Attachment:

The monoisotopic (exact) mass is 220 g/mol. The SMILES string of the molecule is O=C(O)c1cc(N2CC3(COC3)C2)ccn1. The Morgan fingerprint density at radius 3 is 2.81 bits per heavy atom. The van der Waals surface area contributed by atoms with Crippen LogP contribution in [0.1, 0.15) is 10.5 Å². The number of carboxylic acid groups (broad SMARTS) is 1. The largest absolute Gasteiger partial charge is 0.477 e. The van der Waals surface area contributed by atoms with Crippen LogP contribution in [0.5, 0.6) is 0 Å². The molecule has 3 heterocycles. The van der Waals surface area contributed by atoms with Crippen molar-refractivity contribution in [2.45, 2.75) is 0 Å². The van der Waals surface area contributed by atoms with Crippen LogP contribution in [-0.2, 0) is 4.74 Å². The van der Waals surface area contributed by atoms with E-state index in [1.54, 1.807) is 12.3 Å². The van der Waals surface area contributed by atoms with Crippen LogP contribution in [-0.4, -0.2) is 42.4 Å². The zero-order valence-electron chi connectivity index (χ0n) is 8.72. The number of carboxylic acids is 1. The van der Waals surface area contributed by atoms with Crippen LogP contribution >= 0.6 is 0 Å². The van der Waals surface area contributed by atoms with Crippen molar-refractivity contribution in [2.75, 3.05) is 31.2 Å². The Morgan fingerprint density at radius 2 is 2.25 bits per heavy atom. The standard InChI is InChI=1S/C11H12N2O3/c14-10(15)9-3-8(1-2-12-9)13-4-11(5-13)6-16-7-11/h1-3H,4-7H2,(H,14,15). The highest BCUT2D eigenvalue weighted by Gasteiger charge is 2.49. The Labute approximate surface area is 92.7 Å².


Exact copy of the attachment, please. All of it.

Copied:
The monoisotopic (exact) mass is 220 g/mol. The SMILES string of the molecule is O=C(O)c1cc(N2CC3(COC3)C2)ccn1. The Morgan fingerprint density at radius 3 is 2.81 bits per heavy atom. The van der Waals surface area contributed by atoms with Crippen LogP contribution in [0.1, 0.15) is 10.5 Å². The number of carboxylic acid groups (broad SMARTS) is 1. The largest absolute Gasteiger partial charge is 0.477 e. The van der Waals surface area contributed by atoms with Crippen LogP contribution in [0.5, 0.6) is 0 Å². The molecule has 3 heterocycles. The van der Waals surface area contributed by atoms with Crippen molar-refractivity contribution in [2.45, 2.75) is 0 Å². The van der Waals surface area contributed by atoms with Crippen LogP contribution in [-0.2, 0) is 4.74 Å². The van der Waals surface area contributed by atoms with E-state index in [1.54, 1.807) is 12.3 Å². The van der Waals surface area contributed by atoms with Crippen LogP contribution in [-0.4, -0.2) is 42.4 Å². The zero-order valence-electron chi connectivity index (χ0n) is 8.72. The number of carboxylic acids is 1. The van der Waals surface area contributed by atoms with Crippen LogP contribution >= 0.6 is 0 Å². The van der Waals surface area contributed by atoms with Crippen molar-refractivity contribution in [2.75, 3.05) is 31.2 Å². The Morgan fingerprint density at radius 2 is 2.25 bits per heavy atom. The standard InChI is InChI=1S/C11H12N2O3/c14-10(15)9-3-8(1-2-12-9)13-4-11(5-13)6-16-7-11/h1-3H,4-7H2,(H,14,15). The highest BCUT2D eigenvalue weighted by Gasteiger charge is 2.49. The Labute approximate surface area is 92.7 Å².